Password Safety Tips

Practicing password safety is becoming more challenging. Computer users may have dozens of passwords for many different types of software.

At your place of employment, you may use passwords for accessing secured databases, your local workstation, web-based information sources and accounts. Each of these may require unique password safety rules.

In addition, your employer may have specific policies which require you to change your passwords at specific time intervals, making memorization a challenge.

At home, a single computer user doesn't usually require a password to log on to their computer. However, if several people use the computer, then password use is more likely, especially for personal email accounts or websites.

Here are some tips for making your passwords more secure. The more secure a password, the less likely someone will be able to "crack" it. Using password safety techniques will help keep your computer and your files safe.

How to Create Strong Passwords

Choose a password with the following criteria:

  • At least 8 characters in length
  • At least 1 number
  • At least 1 special character like & or *
  • Both upper and lowercase characters.

Passwords with difficult combinations make it harder for password cracking tools to figure out your password.

I also think that using a phrase for my password makes it strong but easy to remember. For instance, if I used the first letter of each word of the phrase "I moved to New York in 1976!", my password could be "ImtNYi76!".

Don't use personal information such as birthdays, children names, or first and last names when creating a password. Avoid using words or phrases that could be found in a dictionary or easily guessed.

Password Safety 101

Don't share your password with others including your spouse, children, Help Desk personnel or System Administrators at work. IT professionals at your job or Internet Service Provider (ISP) will not normally ask you for your password.

If the IT professionals at your job need it, give it to them in person and ensure you change it as soon as they are done with their task. You may even want to change your password first to something generic, give the IT person THAT password, then change it back when they are done with their task.

Be aware of a common tactic used by hackers, in which they call up unsuspecting users and pretend to be from the computer support staff. This is more likely to happen in very large companies where users might not know everyone on the IT staff.

Another tactic is to send a legitimate looking email asking the user to type their password into what looks like a legitimate site; this practice is known as "phishing." Be aware that a legitimate businesses will NEVER ask you to submit personal information via email.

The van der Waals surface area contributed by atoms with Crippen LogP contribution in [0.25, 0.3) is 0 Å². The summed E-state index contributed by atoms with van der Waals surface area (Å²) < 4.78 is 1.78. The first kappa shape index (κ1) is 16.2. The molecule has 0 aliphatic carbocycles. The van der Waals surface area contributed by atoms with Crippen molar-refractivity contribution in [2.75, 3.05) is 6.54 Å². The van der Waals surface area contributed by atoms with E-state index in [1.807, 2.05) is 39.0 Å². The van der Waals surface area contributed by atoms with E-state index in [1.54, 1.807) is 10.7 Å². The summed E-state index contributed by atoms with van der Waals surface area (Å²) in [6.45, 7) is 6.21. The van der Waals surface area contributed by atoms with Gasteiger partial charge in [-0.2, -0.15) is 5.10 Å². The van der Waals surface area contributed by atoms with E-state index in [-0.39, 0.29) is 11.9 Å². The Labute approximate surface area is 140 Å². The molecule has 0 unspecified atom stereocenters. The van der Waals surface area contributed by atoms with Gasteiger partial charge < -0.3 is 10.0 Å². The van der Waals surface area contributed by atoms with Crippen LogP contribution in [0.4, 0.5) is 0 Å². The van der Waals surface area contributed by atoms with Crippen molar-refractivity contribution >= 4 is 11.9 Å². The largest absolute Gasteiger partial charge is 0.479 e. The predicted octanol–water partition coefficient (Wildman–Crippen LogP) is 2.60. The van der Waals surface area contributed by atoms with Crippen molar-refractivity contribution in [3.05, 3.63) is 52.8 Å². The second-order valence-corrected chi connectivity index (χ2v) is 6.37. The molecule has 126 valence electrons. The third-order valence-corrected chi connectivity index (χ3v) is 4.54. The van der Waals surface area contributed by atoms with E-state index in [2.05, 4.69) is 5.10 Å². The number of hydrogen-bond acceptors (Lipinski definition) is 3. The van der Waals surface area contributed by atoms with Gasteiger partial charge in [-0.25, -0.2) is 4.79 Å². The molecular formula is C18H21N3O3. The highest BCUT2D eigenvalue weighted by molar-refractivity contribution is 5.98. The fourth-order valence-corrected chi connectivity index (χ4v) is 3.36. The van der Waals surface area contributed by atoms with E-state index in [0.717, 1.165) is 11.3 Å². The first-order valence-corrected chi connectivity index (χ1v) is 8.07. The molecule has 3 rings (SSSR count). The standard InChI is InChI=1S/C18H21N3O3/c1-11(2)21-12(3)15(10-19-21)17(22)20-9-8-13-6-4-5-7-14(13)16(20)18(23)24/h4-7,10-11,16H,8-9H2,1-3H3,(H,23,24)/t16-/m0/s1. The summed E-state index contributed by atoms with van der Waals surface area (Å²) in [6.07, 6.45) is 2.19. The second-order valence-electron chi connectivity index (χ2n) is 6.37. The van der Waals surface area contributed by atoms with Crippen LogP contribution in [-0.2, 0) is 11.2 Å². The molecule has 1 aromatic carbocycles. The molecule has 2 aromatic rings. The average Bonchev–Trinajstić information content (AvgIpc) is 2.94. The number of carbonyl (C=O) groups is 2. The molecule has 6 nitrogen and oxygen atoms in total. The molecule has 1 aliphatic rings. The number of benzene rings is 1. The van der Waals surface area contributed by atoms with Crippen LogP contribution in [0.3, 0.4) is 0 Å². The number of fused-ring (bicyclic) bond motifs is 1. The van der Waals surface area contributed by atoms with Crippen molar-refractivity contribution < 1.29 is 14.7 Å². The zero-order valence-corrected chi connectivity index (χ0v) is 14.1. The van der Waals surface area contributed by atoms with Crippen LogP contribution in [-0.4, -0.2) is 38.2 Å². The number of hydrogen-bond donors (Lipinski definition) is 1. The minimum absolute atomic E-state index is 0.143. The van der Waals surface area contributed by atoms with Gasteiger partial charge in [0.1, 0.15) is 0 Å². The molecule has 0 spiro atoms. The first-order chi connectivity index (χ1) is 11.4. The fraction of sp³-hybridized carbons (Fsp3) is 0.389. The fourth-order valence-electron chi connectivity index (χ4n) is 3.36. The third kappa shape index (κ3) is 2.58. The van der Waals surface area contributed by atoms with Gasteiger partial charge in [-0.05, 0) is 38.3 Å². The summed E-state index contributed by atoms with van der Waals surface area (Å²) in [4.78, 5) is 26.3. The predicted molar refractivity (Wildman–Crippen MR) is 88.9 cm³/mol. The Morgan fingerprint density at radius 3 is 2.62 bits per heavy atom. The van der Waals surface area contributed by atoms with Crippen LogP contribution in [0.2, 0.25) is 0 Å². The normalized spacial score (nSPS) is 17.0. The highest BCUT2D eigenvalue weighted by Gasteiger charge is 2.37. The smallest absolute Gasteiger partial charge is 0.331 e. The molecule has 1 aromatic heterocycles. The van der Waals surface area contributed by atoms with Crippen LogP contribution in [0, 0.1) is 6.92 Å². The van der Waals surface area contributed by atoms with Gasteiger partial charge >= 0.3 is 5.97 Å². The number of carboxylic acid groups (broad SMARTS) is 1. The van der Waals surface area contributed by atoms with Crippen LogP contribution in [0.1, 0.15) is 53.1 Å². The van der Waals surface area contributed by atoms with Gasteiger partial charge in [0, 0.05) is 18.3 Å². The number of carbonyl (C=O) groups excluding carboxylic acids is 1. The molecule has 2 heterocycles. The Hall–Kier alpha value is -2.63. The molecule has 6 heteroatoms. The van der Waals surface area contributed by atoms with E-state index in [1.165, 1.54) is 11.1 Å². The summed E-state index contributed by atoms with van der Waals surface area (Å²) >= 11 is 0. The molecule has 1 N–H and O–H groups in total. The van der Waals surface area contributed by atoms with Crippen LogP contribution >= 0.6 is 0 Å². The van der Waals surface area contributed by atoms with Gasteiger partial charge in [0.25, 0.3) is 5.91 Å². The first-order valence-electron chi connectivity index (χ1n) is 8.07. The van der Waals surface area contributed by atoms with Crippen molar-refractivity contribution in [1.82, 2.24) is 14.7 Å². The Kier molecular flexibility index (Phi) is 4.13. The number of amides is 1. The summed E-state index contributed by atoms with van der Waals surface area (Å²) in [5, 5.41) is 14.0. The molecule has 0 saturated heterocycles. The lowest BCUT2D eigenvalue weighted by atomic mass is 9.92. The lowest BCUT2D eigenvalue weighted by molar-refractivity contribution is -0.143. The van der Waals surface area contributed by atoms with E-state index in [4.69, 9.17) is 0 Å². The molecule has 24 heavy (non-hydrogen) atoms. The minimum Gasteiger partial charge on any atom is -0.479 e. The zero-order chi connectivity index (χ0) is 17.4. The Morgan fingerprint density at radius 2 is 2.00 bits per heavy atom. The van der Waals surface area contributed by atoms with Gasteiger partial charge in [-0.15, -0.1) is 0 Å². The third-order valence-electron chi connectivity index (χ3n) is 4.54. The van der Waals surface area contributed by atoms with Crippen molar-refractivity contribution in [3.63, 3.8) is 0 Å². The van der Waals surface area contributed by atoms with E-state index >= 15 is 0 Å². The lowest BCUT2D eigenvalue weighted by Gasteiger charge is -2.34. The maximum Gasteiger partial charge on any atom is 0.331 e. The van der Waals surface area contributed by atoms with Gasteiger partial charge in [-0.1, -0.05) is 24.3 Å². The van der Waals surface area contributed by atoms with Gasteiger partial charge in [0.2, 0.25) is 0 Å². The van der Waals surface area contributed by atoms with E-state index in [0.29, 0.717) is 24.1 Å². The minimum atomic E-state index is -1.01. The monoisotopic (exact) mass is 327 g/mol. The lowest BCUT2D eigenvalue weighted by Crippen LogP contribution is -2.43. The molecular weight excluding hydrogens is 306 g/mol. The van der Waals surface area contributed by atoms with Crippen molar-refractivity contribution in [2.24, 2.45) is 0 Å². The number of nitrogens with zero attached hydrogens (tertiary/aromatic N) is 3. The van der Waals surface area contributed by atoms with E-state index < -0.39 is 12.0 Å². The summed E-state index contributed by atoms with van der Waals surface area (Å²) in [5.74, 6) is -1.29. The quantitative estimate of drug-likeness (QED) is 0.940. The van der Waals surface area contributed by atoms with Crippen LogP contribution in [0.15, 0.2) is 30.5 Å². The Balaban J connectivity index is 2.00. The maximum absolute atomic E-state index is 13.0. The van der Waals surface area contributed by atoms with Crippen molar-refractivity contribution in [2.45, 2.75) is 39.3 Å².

Also, be vigilant.. these phishing scams are not easy to spot. I make my living as an email administrator, and I was almost taken in by one of these scams. The email was supposedly from my AT&T Internet service account. I pay it each month on one of my credit cards. The email was "notifying" me that my credit card had expired and that I needed to update my credit card information to continue my service. There was just enough truth in the way the email was written that I actually started to click on the button to do it. Thankfully, my brain kicked in and I caught myself before I made the blunder.

If you use the web to access important personal information, such as online banking or health records, ensure that the website offering the service uses some type of secured method of encryption.

You can determine this by checking to see that the website's address (URL) begins with an "https://" (Note the extra "s").

Also, look for a yellow lock in the bottom right hand corner of the website page. That's an indication of SSL security being enforced.

Managing to Remember All Your Passwords

If at all possible, you should memorize your passwords. However, if you have multiple passwords from work, home, online business ventures and the bank and you don't have a photographic memory, you may be forced to write them down and put them in a safe place.

Use a password management application like Password Safe, a free application which allows you to store passwords for extra password safety. I use Password Safe and it works pretty well, because I only have to remember the password for the Password Safe database. All my other passwords are stored inside of that database.

Windows will also keep track of passwords for you, and automatically fill in your password for you each time you visit a website. This works for home systems in which you don't need to hide account information from anyone, but not such a good idea for the work environment. I wouldn't recommend this tactic on any machine that a stranger could access.

If you decide to write your passwords down, use your own "encryption" system.

Set up some kind of easy key that only makes sense to you, like substituting certain letters for numbers or writing the password down using the beginning and/or ending character and an "x" for all the other characters. Since you know what the password is, all you need is the hint of the first character. Or use an indirect "reminder". If your password is your grandfather's middle name, you could just write down "middle pop".. Only you would know what that meant.

I hope these password safety tips will assist you keeping your personal information safe.

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